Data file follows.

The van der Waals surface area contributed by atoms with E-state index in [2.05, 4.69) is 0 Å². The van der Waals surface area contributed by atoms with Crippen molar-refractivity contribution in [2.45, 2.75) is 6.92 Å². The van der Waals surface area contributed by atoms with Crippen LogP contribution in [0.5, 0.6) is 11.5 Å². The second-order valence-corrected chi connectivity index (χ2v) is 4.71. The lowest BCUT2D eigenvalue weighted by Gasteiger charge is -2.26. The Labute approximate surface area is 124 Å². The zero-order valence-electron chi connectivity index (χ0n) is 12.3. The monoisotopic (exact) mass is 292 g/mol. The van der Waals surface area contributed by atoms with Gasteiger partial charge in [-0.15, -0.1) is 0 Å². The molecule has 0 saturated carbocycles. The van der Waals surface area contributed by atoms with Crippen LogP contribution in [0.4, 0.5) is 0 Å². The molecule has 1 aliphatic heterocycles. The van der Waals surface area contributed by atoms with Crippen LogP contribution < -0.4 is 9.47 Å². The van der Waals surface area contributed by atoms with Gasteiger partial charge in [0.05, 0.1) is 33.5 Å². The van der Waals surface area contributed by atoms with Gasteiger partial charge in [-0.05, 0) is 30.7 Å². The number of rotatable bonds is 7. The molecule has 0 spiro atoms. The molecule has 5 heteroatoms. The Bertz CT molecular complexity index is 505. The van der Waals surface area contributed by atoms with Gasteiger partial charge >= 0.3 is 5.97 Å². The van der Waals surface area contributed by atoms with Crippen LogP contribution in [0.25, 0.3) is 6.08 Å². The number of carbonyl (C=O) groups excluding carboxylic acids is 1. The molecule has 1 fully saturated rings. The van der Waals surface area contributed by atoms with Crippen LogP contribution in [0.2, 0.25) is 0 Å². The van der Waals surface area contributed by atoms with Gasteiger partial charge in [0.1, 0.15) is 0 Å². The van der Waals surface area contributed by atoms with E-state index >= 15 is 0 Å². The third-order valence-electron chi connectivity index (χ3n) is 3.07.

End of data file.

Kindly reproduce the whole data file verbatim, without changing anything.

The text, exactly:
The van der Waals surface area contributed by atoms with E-state index in [2.05, 4.69) is 0 Å². The van der Waals surface area contributed by atoms with Crippen molar-refractivity contribution in [2.45, 2.75) is 6.92 Å². The van der Waals surface area contributed by atoms with Crippen LogP contribution in [0.5, 0.6) is 11.5 Å². The second-order valence-corrected chi connectivity index (χ2v) is 4.71. The lowest BCUT2D eigenvalue weighted by Gasteiger charge is -2.26. The Labute approximate surface area is 124 Å². The zero-order valence-electron chi connectivity index (χ0n) is 12.3. The monoisotopic (exact) mass is 292 g/mol. The van der Waals surface area contributed by atoms with Gasteiger partial charge in [-0.15, -0.1) is 0 Å². The molecule has 0 saturated carbocycles. The van der Waals surface area contributed by atoms with Crippen LogP contribution in [0.4, 0.5) is 0 Å². The molecule has 1 aliphatic heterocycles. The van der Waals surface area contributed by atoms with Crippen LogP contribution < -0.4 is 9.47 Å². The van der Waals surface area contributed by atoms with Gasteiger partial charge in [0.05, 0.1) is 33.5 Å². The van der Waals surface area contributed by atoms with Gasteiger partial charge in [-0.05, 0) is 30.7 Å². The number of rotatable bonds is 7. The molecule has 0 spiro atoms. The molecule has 5 heteroatoms. The Bertz CT molecular complexity index is 505. The van der Waals surface area contributed by atoms with Gasteiger partial charge >= 0.3 is 5.97 Å². The van der Waals surface area contributed by atoms with Crippen LogP contribution in [0.25, 0.3) is 6.08 Å². The number of carbonyl (C=O) groups excluding carboxylic acids is 1. The molecule has 1 fully saturated rings. The van der Waals surface area contributed by atoms with Crippen LogP contribution in [0.2, 0.25) is 0 Å². The van der Waals surface area contributed by atoms with Gasteiger partial charge in [0.1, 0.15) is 0 Å². The van der Waals surface area contributed by atoms with E-state index >= 15 is 0 Å². The third-order valence-electron chi connectivity index (χ3n) is 3.07.